2016.10.28 Last Week in Digital Media


  • Alphabet (AKA Google), Amazon and twitter all released financial results during the week. The short story is Google’s results beat expectations, Amazon’s disappointed the market and twitter’s were better than expected, but they are laying off 9% of their staff and closing Vine. 
  • What does all of the twitter news mean? With user growth still languishing and revenue not growing, it feels like twitter really wants to have more appealing financials for any potential acquisition. AdAge has a good breakdown about how twitter’s various ad lines are underperforming. Everything currently points to a tough 12 months ahead.
  • Buried in all of the Amazon news during the week was a leaked internal document claiming Amazon expects to open 2,000 physical retail stores.These are expected to be primarily grocery stores.
  • It was hard not to miss the $35 AT&T 100 Channel OTT announcement during the week. There’s a good breakdown here on what to expect here. 2017 should be a big year in the OTT space and
  • Expect an announcement from Verizon in the OTT in the next 6 months, as during the week they acquired subscription video site Vessel purely for the engineering talent (Vessel will be closed by the time you read this).
  • There was a lot of excitement off the back of the AT&T news that 2017 would be the year addressable TV advertising achieves scale. This week the FCC threw a dampener on that, requiring ISPs to provide people the ability to opt-in/opt-out of having your data sold without permission. This is one of the biggest bits of news in the whole data, privacy, targeting industry in recent times. The full announcement (PDF link) is here.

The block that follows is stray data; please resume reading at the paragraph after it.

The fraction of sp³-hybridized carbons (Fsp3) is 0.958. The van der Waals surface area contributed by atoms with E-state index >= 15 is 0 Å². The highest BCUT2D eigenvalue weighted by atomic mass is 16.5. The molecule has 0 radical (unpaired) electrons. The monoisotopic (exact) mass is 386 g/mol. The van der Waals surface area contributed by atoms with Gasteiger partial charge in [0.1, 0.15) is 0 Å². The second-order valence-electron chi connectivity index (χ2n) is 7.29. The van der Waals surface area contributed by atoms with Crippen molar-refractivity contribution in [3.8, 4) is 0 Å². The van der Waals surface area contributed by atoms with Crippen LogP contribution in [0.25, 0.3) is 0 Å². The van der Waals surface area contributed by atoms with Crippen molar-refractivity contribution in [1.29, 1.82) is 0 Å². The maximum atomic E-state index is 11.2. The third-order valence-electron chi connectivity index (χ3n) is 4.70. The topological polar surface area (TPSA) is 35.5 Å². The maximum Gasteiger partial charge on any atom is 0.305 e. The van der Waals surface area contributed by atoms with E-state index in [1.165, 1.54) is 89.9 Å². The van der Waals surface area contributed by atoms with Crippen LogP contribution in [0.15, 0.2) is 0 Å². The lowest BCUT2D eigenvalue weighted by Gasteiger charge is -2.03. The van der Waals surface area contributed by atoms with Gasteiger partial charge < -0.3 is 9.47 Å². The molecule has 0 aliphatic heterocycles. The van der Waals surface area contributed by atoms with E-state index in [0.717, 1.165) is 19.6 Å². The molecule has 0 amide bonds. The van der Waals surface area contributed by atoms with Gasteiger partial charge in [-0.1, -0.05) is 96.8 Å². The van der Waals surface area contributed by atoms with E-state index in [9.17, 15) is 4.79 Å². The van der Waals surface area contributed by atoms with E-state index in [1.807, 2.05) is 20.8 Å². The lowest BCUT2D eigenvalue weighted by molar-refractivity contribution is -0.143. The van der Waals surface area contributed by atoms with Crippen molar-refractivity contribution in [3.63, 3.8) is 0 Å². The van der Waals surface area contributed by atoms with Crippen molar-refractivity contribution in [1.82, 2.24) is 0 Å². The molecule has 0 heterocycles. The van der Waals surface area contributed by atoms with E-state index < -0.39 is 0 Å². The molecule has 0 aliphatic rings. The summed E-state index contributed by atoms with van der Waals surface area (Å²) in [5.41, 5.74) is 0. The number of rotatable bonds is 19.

• Snapchat’s IPO news continues, with reports that they’re looking to raise $4B at around a $30-$40B valuation. For context, that would be almost 2.5x twitter but around 10% of that of Facebook or just over 5% of Google.
  • Over at Facebook, they are increasingly threatened by Snapchat. Updating the Facebook camera app with filters, face overlays, and a host of other features. All of this is integrated into the newsfeed. I’m surprised that Facebook hasn’t built these features into WhatsApp.
  • Despite Facebook’s Snapchat obsession, influencers on Snapchat are not so happy. Snapchat turned off autoplay for video with one user reporting a 35% drop in video views as a result.
  • Finally, in interesting content news of the week. The New York Times bought the review sites TheWirecutter and TheSweethome. Both sites stand out because they don’t make money from advertising but from Amazon affiliate revenue. Sold for $30M it’s a good result for the site’s founder (Brian Lam) who originally shot to fame as the editor who reported on the “found or stolen” pre-release iPhone.

Have a great Halloween!